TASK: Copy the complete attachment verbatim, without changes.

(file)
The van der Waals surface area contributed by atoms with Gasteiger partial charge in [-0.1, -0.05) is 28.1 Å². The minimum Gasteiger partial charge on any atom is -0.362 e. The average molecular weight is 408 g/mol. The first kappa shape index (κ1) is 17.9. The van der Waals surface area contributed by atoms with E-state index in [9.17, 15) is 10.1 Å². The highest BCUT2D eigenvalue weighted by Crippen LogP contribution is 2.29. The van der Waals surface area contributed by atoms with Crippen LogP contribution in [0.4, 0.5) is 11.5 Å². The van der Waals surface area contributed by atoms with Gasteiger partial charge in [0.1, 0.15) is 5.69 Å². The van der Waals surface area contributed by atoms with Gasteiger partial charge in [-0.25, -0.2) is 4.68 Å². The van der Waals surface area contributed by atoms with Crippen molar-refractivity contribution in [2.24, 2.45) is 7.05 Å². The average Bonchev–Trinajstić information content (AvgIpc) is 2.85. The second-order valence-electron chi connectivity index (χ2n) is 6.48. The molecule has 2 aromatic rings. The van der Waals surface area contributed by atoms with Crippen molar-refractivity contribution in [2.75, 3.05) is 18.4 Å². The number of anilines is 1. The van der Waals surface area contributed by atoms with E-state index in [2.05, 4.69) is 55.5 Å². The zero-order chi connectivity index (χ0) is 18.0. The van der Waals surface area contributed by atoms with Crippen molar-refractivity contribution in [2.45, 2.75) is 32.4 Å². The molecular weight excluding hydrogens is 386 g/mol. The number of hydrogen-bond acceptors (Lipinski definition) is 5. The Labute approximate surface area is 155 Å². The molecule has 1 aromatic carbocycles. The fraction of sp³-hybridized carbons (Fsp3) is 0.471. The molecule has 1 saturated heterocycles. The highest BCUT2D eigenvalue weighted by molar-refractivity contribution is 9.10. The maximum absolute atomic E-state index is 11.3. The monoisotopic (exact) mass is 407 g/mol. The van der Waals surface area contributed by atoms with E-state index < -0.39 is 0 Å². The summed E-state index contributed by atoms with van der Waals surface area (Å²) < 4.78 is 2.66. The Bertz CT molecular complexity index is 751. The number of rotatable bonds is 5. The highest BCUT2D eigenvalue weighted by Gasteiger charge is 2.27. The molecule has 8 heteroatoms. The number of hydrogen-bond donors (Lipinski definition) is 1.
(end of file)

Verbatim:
The van der Waals surface area contributed by atoms with Gasteiger partial charge in [-0.1, -0.05) is 28.1 Å². The minimum Gasteiger partial charge on any atom is -0.362 e. The average molecular weight is 408 g/mol. The first kappa shape index (κ1) is 17.9. The van der Waals surface area contributed by atoms with E-state index in [9.17, 15) is 10.1 Å². The highest BCUT2D eigenvalue weighted by Crippen LogP contribution is 2.29. The van der Waals surface area contributed by atoms with Crippen LogP contribution in [0.4, 0.5) is 11.5 Å². The van der Waals surface area contributed by atoms with Gasteiger partial charge in [0.1, 0.15) is 5.69 Å². The van der Waals surface area contributed by atoms with Gasteiger partial charge in [-0.25, -0.2) is 4.68 Å². The van der Waals surface area contributed by atoms with Crippen molar-refractivity contribution in [2.24, 2.45) is 7.05 Å². The average Bonchev–Trinajstić information content (AvgIpc) is 2.85. The second-order valence-electron chi connectivity index (χ2n) is 6.48. The molecule has 2 aromatic rings. The van der Waals surface area contributed by atoms with Crippen molar-refractivity contribution in [2.75, 3.05) is 18.4 Å². The number of anilines is 1. The van der Waals surface area contributed by atoms with E-state index in [2.05, 4.69) is 55.5 Å². The zero-order chi connectivity index (χ0) is 18.0. The van der Waals surface area contributed by atoms with Crippen molar-refractivity contribution in [2.45, 2.75) is 32.4 Å². The molecular weight excluding hydrogens is 386 g/mol. The number of hydrogen-bond acceptors (Lipinski definition) is 5. The Labute approximate surface area is 155 Å². The molecule has 1 aromatic carbocycles. The fraction of sp³-hybridized carbons (Fsp3) is 0.471. The molecule has 1 saturated heterocycles. The highest BCUT2D eigenvalue weighted by molar-refractivity contribution is 9.10. The maximum absolute atomic E-state index is 11.3. The monoisotopic (exact) mass is 407 g/mol. The van der Waals surface area contributed by atoms with E-state index < -0.39 is 0 Å². The summed E-state index contributed by atoms with van der Waals surface area (Å²) < 4.78 is 2.66. The Bertz CT molecular complexity index is 751. The number of rotatable bonds is 5. The highest BCUT2D eigenvalue weighted by Gasteiger charge is 2.27. The molecule has 8 heteroatoms. The number of hydrogen-bond donors (Lipinski definition) is 1.